2
$\begingroup$

I am trying to make an astronomical program for celestial bodies in our solar system (and beyond!).

However I want it to show how many Synodic months since New moon. Example: Since last 2022 there happened 0.50794789457 Synodic months.

So is there any API/library to get such data (it's not a necessity that a module would be required)? .

$\endgroup$
21
  • $\begingroup$ Do you mean en.wikipedia.org/wiki/Lunar_month#Synodic_month = 29 d 12 h 44 min and 2.9 s? It's a number that will always be less than about one, correct? Isn't the time between successive new Moons on average one synodic month? $\endgroup$
    – uhoh
    Jan 6, 2023 at 10:30
  • $\begingroup$ Yes, @uhoh. I am talking about the same Synodic month. Thanks. $\endgroup$
    – user47732
    Jan 6, 2023 at 10:48
  • $\begingroup$ @uhoh Yes. However I did not find such Library while Googling $\endgroup$
    – user47732
    Jan 6, 2023 at 11:16
  • 1
    $\begingroup$ Mostly the gravity of the sun. If you are serious about any kind of astronomical calculation you need to obtain a copy of "Astronomical Algorithms" by Jean Meeus. They may not be the be-all-and-end-all of astronomical computation. But they are everyone's starting point. Lunar theory, in particular, is complex (far more so than the motion of the planets.) The Moon's orbit is very significantly non-keplarian. $\endgroup$
    – James K
    Jan 6, 2023 at 18:08
  • 1
    $\begingroup$ The previously mentioned Astronomical Algorithms book has an algorithm for computing the times of the phases of the moon. You could use that to compute the time between two new moons, and then compute how far along you are in the current Synodic period. An implementation of the moon phase algorithm is here: celestialprogramming.com/moonphases.html . $\endgroup$ Jan 6, 2023 at 20:55

1 Answer 1

4
$\begingroup$

The Python Skyfield API can do this. What follows is a brief python program that will calculate the fraction of time that has passed between the last and the next New Moon.


import pytz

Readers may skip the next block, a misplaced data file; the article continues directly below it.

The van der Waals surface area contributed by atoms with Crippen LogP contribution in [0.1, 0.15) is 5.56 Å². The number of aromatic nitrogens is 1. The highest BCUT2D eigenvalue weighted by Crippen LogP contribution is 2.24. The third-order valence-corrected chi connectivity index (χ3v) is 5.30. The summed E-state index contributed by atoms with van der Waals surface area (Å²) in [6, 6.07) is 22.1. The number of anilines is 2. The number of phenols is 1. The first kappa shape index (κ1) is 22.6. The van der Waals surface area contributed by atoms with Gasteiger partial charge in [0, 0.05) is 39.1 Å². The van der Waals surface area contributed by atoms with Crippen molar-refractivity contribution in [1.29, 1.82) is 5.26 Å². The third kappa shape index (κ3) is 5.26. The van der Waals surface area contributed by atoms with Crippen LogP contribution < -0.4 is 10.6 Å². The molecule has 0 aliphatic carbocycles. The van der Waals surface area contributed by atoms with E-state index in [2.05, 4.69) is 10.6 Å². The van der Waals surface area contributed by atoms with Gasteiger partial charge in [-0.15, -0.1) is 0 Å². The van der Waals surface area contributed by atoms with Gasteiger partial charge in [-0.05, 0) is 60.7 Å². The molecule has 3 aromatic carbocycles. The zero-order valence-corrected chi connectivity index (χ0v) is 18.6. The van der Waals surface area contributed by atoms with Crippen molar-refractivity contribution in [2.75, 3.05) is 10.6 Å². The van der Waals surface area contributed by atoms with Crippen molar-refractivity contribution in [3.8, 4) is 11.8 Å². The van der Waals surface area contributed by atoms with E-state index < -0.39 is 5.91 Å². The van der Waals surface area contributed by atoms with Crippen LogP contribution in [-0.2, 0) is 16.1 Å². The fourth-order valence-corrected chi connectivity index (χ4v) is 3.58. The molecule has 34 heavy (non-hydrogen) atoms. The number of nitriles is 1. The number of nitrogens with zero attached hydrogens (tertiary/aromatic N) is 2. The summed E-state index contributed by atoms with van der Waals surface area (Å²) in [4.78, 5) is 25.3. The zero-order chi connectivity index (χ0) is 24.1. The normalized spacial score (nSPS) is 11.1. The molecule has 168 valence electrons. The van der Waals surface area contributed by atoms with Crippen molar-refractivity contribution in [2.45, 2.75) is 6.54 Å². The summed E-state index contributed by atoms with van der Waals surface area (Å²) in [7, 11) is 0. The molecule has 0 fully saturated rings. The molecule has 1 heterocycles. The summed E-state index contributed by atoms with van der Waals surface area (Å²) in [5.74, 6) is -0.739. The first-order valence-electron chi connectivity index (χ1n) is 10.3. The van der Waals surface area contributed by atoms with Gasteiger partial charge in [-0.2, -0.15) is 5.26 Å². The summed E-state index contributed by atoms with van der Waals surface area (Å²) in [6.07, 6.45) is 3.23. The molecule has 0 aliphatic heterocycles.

from bisect import bisect
from datetime import datetime, tzinfo, timedelta

from skyfield import api, almanac


def main():

    time_zone = pytz.timezone("UTC")
    time = time_zone.localize(datetime.utcnow())

    ephemeris = api.load("de421.bsp")
    timescale = api.load.timescale()

    start_ts, end_ts = timescale.utc((time - timedelta(days=30),
                                      time + timedelta(days=30)))

    phase_times, phase_indices = almanac.find_discrete(
        start_ts, end_ts, almanac.moon_phases(ephemeris))

    new_moons = [phase_time for phase_time, phase_index
                 in zip(phase_times.astimezone(time_zone), phase_indices)
                 if phase_index == 0]

    index = bisect(new_moons, time)
    prev_moon, next_moon = new_moons[index-1: index + 1]

    lunation_fraction = (time - prev_moon) / (next_moon - prev_moon)

    print(f"Lunation fraction: {lunation_fraction}")


if __name__ == '__main__':
    main()
$\endgroup$
4
  • $\begingroup$ Incredible script! +n! I've never heard of pytz or bisect but wow how useful. For those new to Python, if you click "install" at anaconda.com/products/distribution you'll get a nice selection of scientific libraries, but you'll have to install Skyfield separately. $\endgroup$
    – uhoh
    Jan 8, 2023 at 3:41
  • $\begingroup$ Thanks a lot!. However what does Pytz and bisect do? $\endgroup$
    – user47732
    Jan 8, 2023 at 9:20
  • 1
    $\begingroup$ @ScienceAJ I use the pytz module to turn an ordinary datetime object into one that contains time zone information that skyfield's timescale objects are happy with. bisect takes a sorted list, and a value and returns the index a value would have if you inserted it in its sorted place; I used it in this case because in the sixty-day timespan the code searches for New Moons, there's a small chance of finding three. $\endgroup$
    – notovny
    Jan 8, 2023 at 10:57
  • $\begingroup$ @notovny Thanks a lot!. I shall implement the code in my program $\endgroup$
    – user47732
    Jan 8, 2023 at 11:44

You must log in to answer this question.